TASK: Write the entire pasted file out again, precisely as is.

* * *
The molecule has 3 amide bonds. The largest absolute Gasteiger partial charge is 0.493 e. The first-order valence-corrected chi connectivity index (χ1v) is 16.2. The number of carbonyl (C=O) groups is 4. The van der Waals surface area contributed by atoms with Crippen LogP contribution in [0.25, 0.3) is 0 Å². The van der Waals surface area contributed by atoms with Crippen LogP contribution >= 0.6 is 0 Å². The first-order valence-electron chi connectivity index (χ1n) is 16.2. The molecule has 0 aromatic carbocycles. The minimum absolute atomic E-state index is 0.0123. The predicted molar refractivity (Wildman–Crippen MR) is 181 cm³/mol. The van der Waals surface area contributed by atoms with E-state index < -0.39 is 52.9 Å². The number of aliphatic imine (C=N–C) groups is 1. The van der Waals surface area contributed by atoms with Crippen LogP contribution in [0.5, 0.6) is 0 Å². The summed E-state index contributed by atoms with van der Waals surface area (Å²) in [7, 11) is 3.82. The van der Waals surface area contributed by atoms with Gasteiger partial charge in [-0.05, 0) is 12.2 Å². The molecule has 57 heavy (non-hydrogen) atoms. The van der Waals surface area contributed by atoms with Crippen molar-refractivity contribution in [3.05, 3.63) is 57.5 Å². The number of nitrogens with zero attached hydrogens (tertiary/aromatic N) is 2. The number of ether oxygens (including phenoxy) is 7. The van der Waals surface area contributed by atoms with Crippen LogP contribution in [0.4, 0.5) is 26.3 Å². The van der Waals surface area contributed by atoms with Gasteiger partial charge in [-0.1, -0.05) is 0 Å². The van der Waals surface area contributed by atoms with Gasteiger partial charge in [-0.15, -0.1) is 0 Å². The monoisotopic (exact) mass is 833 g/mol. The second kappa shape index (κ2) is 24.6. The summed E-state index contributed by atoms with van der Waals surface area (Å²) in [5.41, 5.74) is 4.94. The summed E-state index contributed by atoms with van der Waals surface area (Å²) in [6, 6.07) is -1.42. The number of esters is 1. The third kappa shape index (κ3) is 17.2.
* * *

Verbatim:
The molecule has 3 amide bonds. The largest absolute Gasteiger partial charge is 0.493 e. The first-order valence-corrected chi connectivity index (χ1v) is 16.2. The number of carbonyl (C=O) groups is 4. The van der Waals surface area contributed by atoms with Crippen LogP contribution in [0.25, 0.3) is 0 Å². The van der Waals surface area contributed by atoms with Crippen LogP contribution >= 0.6 is 0 Å². The first-order valence-electron chi connectivity index (χ1n) is 16.2. The molecule has 0 aromatic carbocycles. The minimum absolute atomic E-state index is 0.0123. The predicted molar refractivity (Wildman–Crippen MR) is 181 cm³/mol. The van der Waals surface area contributed by atoms with E-state index < -0.39 is 52.9 Å². The number of aliphatic imine (C=N–C) groups is 1. The van der Waals surface area contributed by atoms with Crippen LogP contribution in [0.5, 0.6) is 0 Å². The summed E-state index contributed by atoms with van der Waals surface area (Å²) in [7, 11) is 3.82. The van der Waals surface area contributed by atoms with Gasteiger partial charge in [-0.05, 0) is 12.2 Å². The molecule has 57 heavy (non-hydrogen) atoms. The van der Waals surface area contributed by atoms with Crippen molar-refractivity contribution in [3.05, 3.63) is 57.5 Å². The number of nitrogens with zero attached hydrogens (tertiary/aromatic N) is 2. The number of ether oxygens (including phenoxy) is 7. The van der Waals surface area contributed by atoms with Crippen LogP contribution in [0.4, 0.5) is 26.3 Å². The van der Waals surface area contributed by atoms with Gasteiger partial charge in [-0.1, -0.05) is 0 Å². The van der Waals surface area contributed by atoms with Gasteiger partial charge in [-0.15, -0.1) is 0 Å². The monoisotopic (exact) mass is 833 g/mol. The second kappa shape index (κ2) is 24.6. The summed E-state index contributed by atoms with van der Waals surface area (Å²) in [5.41, 5.74) is 4.94. The summed E-state index contributed by atoms with van der Waals surface area (Å²) in [6, 6.07) is -1.42. The number of esters is 1. The third kappa shape index (κ3) is 17.2.